Aurora Avenue is an interesting paradox. It is lined with valuable businesses that are an important part of our community, but at the same time, many of these businesses need to defend their property as if they were in a war zone. Listening to community members and business owners one has to admire their perseverance and dedication.
The problem, like many in our society, has to do with the automobile. In the 1940s and 1950s motor inns sprung up along the U.S. route system to accommodate the growth of automobile travel. In 1956, the Federal Government passed the Interstate Highway Act, creating the Interstate Highway system bypassing the old U.S. routes and hurting the businesses that had grown up to serve them. Throughout the country, communities struggle with crime in these areas, which naturally lend themselves to becoming easy markets for drugs and prostitution. One sharp blogger points out that the plot of the movie Psycho revolves around the Bates Motel, which has been bypassed by an interstate and not had a guest in eight months. In Seattle, we don't have a Bates Motel, but we do struggle with several less than reputable places.
My office has tried several options, with some success. The State is responsible for health and safety at motels, but has only one inspector for the entire state. Our North Precinct Liaison, Ed McKenna created a checklist based on state regulations which he gave to police officers to use whenever they were inside a motel room on a call. The officers filled out the checklist and Ed faxed them into the state inspector. This has led to better conditions at some motels and closures at others. Not everyone likes this program. Since we need consent to enter a room, one motel owner directed his guests not to cooperate with the police or my office.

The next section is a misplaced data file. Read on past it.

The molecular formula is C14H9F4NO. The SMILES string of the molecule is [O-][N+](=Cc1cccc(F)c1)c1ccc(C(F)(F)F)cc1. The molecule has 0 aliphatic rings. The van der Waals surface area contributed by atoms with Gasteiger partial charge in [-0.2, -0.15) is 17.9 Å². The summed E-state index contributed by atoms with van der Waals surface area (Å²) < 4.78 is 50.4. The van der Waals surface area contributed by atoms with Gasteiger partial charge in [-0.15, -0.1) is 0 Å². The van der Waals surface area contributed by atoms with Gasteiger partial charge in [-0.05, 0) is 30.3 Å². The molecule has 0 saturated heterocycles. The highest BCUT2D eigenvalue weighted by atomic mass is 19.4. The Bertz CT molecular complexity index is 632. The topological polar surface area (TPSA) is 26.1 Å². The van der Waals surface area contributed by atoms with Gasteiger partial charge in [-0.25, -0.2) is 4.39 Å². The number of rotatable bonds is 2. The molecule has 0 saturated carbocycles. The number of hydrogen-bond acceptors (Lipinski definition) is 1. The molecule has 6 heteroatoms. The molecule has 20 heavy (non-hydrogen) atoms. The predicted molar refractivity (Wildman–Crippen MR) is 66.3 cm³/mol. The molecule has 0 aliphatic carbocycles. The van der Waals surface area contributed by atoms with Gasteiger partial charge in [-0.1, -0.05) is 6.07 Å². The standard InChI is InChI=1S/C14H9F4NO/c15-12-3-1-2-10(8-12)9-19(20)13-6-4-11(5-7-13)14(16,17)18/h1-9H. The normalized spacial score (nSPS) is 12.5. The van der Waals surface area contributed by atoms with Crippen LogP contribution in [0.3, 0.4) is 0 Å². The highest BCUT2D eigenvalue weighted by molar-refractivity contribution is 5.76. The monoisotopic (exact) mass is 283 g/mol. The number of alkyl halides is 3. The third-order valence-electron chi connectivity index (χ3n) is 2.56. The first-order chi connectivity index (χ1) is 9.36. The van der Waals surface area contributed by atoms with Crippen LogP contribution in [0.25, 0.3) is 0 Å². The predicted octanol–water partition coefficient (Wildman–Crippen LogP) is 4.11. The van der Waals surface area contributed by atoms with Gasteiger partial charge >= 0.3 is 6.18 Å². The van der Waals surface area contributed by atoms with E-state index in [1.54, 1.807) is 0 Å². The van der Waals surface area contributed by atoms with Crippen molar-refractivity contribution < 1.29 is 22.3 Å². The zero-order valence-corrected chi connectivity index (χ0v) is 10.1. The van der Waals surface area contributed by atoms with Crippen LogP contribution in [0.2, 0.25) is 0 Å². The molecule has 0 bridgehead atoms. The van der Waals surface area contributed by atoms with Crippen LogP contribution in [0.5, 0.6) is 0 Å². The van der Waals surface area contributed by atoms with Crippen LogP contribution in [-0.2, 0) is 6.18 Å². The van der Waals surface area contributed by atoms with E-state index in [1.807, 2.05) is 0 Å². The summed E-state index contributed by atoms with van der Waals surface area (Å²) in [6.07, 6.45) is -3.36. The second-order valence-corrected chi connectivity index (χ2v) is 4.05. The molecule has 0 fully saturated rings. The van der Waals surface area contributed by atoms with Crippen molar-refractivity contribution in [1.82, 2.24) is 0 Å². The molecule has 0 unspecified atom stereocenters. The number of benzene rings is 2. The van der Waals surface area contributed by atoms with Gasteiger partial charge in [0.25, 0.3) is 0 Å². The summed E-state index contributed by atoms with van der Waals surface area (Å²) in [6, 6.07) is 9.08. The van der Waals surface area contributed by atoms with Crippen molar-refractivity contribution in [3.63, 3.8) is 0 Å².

We also have conducted motel training. The idea is to help motel owners better understand methods of preventing crime in their properties. Simple steps, such as asking for identification, can make motels less desirable for drug dealers and prostitutes. The reputable business owners attend these sessions and have done a good job at reducing crime around their businesses. Unfortunately, the problem owners do not often attend these sessions.
As a regular part of our operation, we file tax delinquency cases against businesses that fail to pay city taxes. It is rare, however, to file a case with 152 charges, such as we filed this week. Working in coordination with the Mayor's office and several city departments, we filed these cases as part of an effort to address five problem motels, which happen also to be behind on their taxes.
We were very concerned about innocent people who might be living in these places. Accordingly, city outreach workers accompanied by Seattle Police officers went to each of the properties in question to help the people living in these motels. This is only the first step. We owe it to the community and the other businesses to follow through on this effort and do all we can to make Aurora the vibrant thoroughfare it could be.